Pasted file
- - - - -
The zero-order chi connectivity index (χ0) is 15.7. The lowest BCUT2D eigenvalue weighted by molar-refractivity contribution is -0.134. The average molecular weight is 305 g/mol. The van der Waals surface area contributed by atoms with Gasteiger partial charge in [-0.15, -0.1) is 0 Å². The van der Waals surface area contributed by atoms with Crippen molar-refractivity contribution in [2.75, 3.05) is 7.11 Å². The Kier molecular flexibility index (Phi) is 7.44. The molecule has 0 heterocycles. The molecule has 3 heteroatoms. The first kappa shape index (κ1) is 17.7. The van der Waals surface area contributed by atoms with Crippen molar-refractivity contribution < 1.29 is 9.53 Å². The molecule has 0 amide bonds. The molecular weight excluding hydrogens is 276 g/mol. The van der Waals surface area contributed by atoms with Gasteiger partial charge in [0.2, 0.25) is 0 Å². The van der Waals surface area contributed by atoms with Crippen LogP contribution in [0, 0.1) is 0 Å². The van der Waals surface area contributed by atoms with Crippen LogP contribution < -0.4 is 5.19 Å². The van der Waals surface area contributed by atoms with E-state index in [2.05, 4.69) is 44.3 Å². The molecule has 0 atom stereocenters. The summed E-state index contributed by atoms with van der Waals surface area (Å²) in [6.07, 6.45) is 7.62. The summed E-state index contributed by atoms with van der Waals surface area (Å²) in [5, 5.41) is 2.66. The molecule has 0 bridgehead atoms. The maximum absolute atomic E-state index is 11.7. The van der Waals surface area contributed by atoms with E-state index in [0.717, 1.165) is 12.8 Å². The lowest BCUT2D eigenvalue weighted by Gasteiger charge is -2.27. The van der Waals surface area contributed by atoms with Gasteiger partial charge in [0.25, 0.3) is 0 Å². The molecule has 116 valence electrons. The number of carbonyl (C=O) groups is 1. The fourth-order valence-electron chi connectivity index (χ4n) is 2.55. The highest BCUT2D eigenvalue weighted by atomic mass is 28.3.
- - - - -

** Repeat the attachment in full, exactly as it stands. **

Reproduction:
The zero-order chi connectivity index (χ0) is 15.7. The lowest BCUT2D eigenvalue weighted by molar-refractivity contribution is -0.134. The average molecular weight is 305 g/mol. The van der Waals surface area contributed by atoms with Gasteiger partial charge in [-0.15, -0.1) is 0 Å². The van der Waals surface area contributed by atoms with Crippen molar-refractivity contribution in [2.75, 3.05) is 7.11 Å². The Kier molecular flexibility index (Phi) is 7.44. The molecule has 0 heterocycles. The molecule has 3 heteroatoms. The first kappa shape index (κ1) is 17.7. The van der Waals surface area contributed by atoms with Crippen molar-refractivity contribution < 1.29 is 9.53 Å². The molecule has 0 amide bonds. The molecular weight excluding hydrogens is 276 g/mol. The van der Waals surface area contributed by atoms with Gasteiger partial charge in [0.2, 0.25) is 0 Å². The van der Waals surface area contributed by atoms with Crippen LogP contribution in [0, 0.1) is 0 Å². The van der Waals surface area contributed by atoms with Crippen LogP contribution < -0.4 is 5.19 Å². The van der Waals surface area contributed by atoms with E-state index in [2.05, 4.69) is 44.3 Å². The molecule has 0 atom stereocenters. The summed E-state index contributed by atoms with van der Waals surface area (Å²) in [6.07, 6.45) is 7.62. The summed E-state index contributed by atoms with van der Waals surface area (Å²) in [5, 5.41) is 2.66. The molecule has 0 bridgehead atoms. The maximum absolute atomic E-state index is 11.7. The van der Waals surface area contributed by atoms with E-state index in [0.717, 1.165) is 12.8 Å². The lowest BCUT2D eigenvalue weighted by Gasteiger charge is -2.27. The van der Waals surface area contributed by atoms with Gasteiger partial charge in [0.25, 0.3) is 0 Å². The molecule has 116 valence electrons. The number of carbonyl (C=O) groups is 1. The fourth-order valence-electron chi connectivity index (χ4n) is 2.55. The highest BCUT2D eigenvalue weighted by atomic mass is 28.3.